SWEEPING proposals to reduce the cost of operating Russia’s 87469 km rail network are being implemented under an ’anti-crisis programme’ agreed at a board meeting of the Ministry of Railways in July. Recently appointed Railways Minister Nikolai E Aksyonenko said that the restructuring of Russian Railways (RG 3.97 p149) was making progress despite serious financial difficulties, but he ordered that a special programme be launched to stave off future problems by reducing costs and improving service levels for strategic freight customers.
The anti-crisis programme is based on proposals drawn up by First Vice-Minister of Railways V Kovalyov. His concept sees routes divided into four categories by tonnage levels, with maintenance resources reallocated to ensure their most effective use on the busiest lines. Category 1 includes the key route east of Moscow from Perm to Nizhni Novgorod and the rest of the Transiberian main line, the Samara - Kropachov line and a number of other routes handling more than 30 million gross tonnes a year and/or 20 passenger trains a day. In category 2 are routes carrying from 15 to 30 million gross tonnes, with category 3 comprising lines with 5 to 15 million gross tonnes. Those lines with less traffic are all designated category 4, and some of these are to receive only minimal levels of maintenance; others may be earmarked for closure.
Several routes between major industrial centres will be given special strategic status. These comprise lines carrying flows of oil, ores, coal and other minerals essential to the economy as well as those moving export freight. Key flows will be rerouted on to these trunk corridors, allowing maintenance to be reduced on parallel but less busy routes. At the same time operating costs will be cut thanks to more efficient use of motive power, crews and wagons. About 100 fewer locos and 5000 fewer wagons will be needed to move the same volume of traffic.
Better management of finances is an essential part of the anti-crisis programme, and these are to be brought under central control with an internal auditors’ department set up at the Ministry of Railways. Full budgeting for future operating expenditure and investment will be introduced this year, and efforts will be made to lift the annual rate of return on investment projects to more than 10%.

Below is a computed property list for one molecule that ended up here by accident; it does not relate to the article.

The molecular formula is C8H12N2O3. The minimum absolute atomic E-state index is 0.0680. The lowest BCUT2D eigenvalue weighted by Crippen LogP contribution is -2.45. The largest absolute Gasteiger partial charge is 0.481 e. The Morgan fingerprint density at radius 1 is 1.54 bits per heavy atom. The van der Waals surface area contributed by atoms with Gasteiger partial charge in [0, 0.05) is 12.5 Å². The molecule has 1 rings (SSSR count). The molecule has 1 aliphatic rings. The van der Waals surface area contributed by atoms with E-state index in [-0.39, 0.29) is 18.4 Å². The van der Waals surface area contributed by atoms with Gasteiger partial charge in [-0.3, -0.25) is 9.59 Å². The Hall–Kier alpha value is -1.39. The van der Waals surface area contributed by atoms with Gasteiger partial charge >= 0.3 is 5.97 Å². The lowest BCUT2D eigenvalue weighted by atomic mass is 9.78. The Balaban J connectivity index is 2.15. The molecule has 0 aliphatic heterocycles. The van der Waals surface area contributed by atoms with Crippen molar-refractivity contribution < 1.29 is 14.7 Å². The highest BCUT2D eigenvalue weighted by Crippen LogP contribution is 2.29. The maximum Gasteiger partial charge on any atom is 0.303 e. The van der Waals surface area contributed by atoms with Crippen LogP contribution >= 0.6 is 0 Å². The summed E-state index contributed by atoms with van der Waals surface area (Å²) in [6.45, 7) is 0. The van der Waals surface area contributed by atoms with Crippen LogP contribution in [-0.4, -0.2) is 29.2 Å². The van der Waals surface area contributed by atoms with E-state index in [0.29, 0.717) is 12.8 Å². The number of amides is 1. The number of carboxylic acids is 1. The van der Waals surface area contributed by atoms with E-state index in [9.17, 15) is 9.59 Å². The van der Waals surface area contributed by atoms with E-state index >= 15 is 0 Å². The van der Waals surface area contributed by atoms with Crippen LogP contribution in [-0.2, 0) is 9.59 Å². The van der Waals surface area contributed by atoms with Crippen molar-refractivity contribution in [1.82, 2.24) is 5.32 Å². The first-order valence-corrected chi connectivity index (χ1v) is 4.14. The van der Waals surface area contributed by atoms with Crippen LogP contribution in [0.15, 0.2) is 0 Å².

Priority will be given to development of container, piggyback and other intermodal services. This is likely to see a comprehensive service agreement signed between Trans Siberian Express Services and NDX Intermodal, the aim being to provide seamless transport between CIS states and western Europe. This is likely to become more important as the Transiberian landbridge struggles to remain competitive. TSES has a fleet of 2000 flatcars which it runs in block trains of 55, and this summer sees it introducing ’smart’ reefers for refrigerated traffic; they will run in groups of 10, with power provided from a generator car and security ensured by on-board staff.
Greater use of computers to speed information flows is seen as essential. Vice-Minister Podavashkin said that a 50000 km network of optic fibre cables will be laid to help improve communications links, and that 311 km of optic fibre cable are already in use in the Sverdlovsk region.
Stressing the need to stabilise the Russian economy, First Prime Minister B Nemtsov called for further analysis of the effect of lower rates being introduced for selected types of freight and asked for the establishment of dedicated long-distance and short-distance passenger companies to be examined.
The number of RZD’s regional managements has been cut from 19 to 17 under the restructuring programme, and the Moscow region has already succeeded in reducing its locomotive fleet by one-third and has cut fuel and power consumption by nearly 20%.
High speed line
While preliminary work for the 654 km Moscow - St Petersburg high speed line has begun in St Petersburg and alignment clearance has reportedly started in forested areas near Novgorod, questions remain about the project’s future. The Russian parliament has asked the government ’to monitor the construction of the high speed line at the design and implementation stage’, but this does not mean that the project has been officially sanctioned. An appeal has been issued by 90 members of parliament and 27 local authorities to the Constitutional Court of the Russian Federation seeking repeal of presidential decrees and government decisions favouring the project. Among concerns listed are environmental problems and the failure of the Tver District Administration to sanction construction on its part of the route.
HOn July 25 work was completed on the first stage of the Chechnya bypass route when the first freight train ran from Kizlyar to Karlan Yurt. Work is due to be finished in 1999, when the route will be able to handle 16 trains a day each way. o